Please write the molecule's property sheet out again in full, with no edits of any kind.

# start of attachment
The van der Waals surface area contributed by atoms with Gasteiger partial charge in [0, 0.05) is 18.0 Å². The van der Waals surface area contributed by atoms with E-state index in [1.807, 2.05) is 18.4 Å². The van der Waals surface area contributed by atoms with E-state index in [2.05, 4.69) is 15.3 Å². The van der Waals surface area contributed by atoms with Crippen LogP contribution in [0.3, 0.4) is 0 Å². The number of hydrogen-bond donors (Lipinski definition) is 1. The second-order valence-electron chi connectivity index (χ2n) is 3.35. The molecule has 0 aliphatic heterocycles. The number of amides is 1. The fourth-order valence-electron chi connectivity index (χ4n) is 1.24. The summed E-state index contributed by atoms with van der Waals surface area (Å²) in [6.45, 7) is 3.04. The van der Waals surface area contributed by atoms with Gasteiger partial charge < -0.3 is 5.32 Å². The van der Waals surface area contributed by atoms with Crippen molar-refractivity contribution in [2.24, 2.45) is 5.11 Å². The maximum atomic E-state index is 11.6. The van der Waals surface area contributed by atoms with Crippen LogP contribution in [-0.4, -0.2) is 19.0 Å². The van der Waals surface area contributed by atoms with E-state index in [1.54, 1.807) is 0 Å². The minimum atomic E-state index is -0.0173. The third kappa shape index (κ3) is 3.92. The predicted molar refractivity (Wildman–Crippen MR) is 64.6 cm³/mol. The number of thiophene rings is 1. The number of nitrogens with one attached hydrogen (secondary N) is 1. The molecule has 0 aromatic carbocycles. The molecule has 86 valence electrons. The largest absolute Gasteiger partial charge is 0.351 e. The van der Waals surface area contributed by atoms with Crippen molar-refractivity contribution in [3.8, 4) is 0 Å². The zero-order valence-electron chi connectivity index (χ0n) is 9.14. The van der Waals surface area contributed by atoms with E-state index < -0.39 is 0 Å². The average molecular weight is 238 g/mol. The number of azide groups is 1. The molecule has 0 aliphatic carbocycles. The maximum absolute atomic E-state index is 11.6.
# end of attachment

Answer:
The van der Waals surface area contributed by atoms with Gasteiger partial charge in [0, 0.05) is 18.0 Å². The van der Waals surface area contributed by atoms with E-state index in [1.807, 2.05) is 18.4 Å². The van der Waals surface area contributed by atoms with E-state index in [2.05, 4.69) is 15.3 Å². The van der Waals surface area contributed by atoms with Crippen LogP contribution in [0.3, 0.4) is 0 Å². The number of hydrogen-bond donors (Lipinski definition) is 1. The second-order valence-electron chi connectivity index (χ2n) is 3.35. The molecule has 0 aliphatic heterocycles. The number of amides is 1. The fourth-order valence-electron chi connectivity index (χ4n) is 1.24. The summed E-state index contributed by atoms with van der Waals surface area (Å²) in [6.45, 7) is 3.04. The van der Waals surface area contributed by atoms with Gasteiger partial charge < -0.3 is 5.32 Å². The van der Waals surface area contributed by atoms with Crippen molar-refractivity contribution in [2.24, 2.45) is 5.11 Å². The maximum atomic E-state index is 11.6. The van der Waals surface area contributed by atoms with Crippen LogP contribution in [-0.4, -0.2) is 19.0 Å². The van der Waals surface area contributed by atoms with E-state index in [1.54, 1.807) is 0 Å². The minimum atomic E-state index is -0.0173. The third kappa shape index (κ3) is 3.92. The predicted molar refractivity (Wildman–Crippen MR) is 64.6 cm³/mol. The number of thiophene rings is 1. The number of nitrogens with one attached hydrogen (secondary N) is 1. The molecule has 0 aromatic carbocycles. The molecule has 86 valence electrons. The largest absolute Gasteiger partial charge is 0.351 e. The van der Waals surface area contributed by atoms with Crippen molar-refractivity contribution in [3.8, 4) is 0 Å². The zero-order valence-electron chi connectivity index (χ0n) is 9.14. The van der Waals surface area contributed by atoms with E-state index < -0.39 is 0 Å². The average molecular weight is 238 g/mol. The number of azide groups is 1. The molecule has 0 aliphatic carbocycles. The maximum absolute atomic E-state index is 11.6.